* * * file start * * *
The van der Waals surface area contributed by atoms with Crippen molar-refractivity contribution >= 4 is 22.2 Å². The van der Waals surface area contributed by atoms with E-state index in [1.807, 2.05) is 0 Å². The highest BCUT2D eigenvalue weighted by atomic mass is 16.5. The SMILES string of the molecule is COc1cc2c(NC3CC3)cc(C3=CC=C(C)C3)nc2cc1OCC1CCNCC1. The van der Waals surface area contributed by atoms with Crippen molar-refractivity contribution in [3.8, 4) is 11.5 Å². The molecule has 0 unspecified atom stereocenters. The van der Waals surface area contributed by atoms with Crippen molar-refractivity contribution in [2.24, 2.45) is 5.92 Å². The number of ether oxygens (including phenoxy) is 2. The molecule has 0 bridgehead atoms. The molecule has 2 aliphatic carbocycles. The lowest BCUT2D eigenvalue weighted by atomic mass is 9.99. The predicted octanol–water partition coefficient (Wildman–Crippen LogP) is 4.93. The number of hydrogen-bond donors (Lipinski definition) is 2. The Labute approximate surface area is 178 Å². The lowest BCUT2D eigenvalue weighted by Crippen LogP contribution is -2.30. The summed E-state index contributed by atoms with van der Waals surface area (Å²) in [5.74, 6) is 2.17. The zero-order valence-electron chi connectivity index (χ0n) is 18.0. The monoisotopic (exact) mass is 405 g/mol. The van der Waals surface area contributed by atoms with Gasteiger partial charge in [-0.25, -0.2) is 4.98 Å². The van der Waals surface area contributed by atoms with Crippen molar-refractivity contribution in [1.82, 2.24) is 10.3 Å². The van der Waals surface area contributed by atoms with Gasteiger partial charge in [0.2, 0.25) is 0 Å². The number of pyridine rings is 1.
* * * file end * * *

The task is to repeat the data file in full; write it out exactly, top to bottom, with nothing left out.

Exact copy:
The van der Waals surface area contributed by atoms with Crippen molar-refractivity contribution >= 4 is 22.2 Å². The van der Waals surface area contributed by atoms with E-state index in [1.807, 2.05) is 0 Å². The highest BCUT2D eigenvalue weighted by atomic mass is 16.5. The SMILES string of the molecule is COc1cc2c(NC3CC3)cc(C3=CC=C(C)C3)nc2cc1OCC1CCNCC1. The van der Waals surface area contributed by atoms with Crippen molar-refractivity contribution in [3.8, 4) is 11.5 Å². The molecule has 0 unspecified atom stereocenters. The van der Waals surface area contributed by atoms with Crippen molar-refractivity contribution in [2.24, 2.45) is 5.92 Å². The number of ether oxygens (including phenoxy) is 2. The molecule has 0 bridgehead atoms. The molecule has 2 aliphatic carbocycles. The lowest BCUT2D eigenvalue weighted by atomic mass is 9.99. The predicted octanol–water partition coefficient (Wildman–Crippen LogP) is 4.93. The number of hydrogen-bond donors (Lipinski definition) is 2. The Labute approximate surface area is 178 Å². The lowest BCUT2D eigenvalue weighted by Crippen LogP contribution is -2.30. The summed E-state index contributed by atoms with van der Waals surface area (Å²) in [5.74, 6) is 2.17. The zero-order valence-electron chi connectivity index (χ0n) is 18.0. The monoisotopic (exact) mass is 405 g/mol. The van der Waals surface area contributed by atoms with Gasteiger partial charge in [-0.25, -0.2) is 4.98 Å². The van der Waals surface area contributed by atoms with Crippen molar-refractivity contribution in [1.82, 2.24) is 10.3 Å². The van der Waals surface area contributed by atoms with Gasteiger partial charge in [0.2, 0.25) is 0 Å². The number of pyridine rings is 1.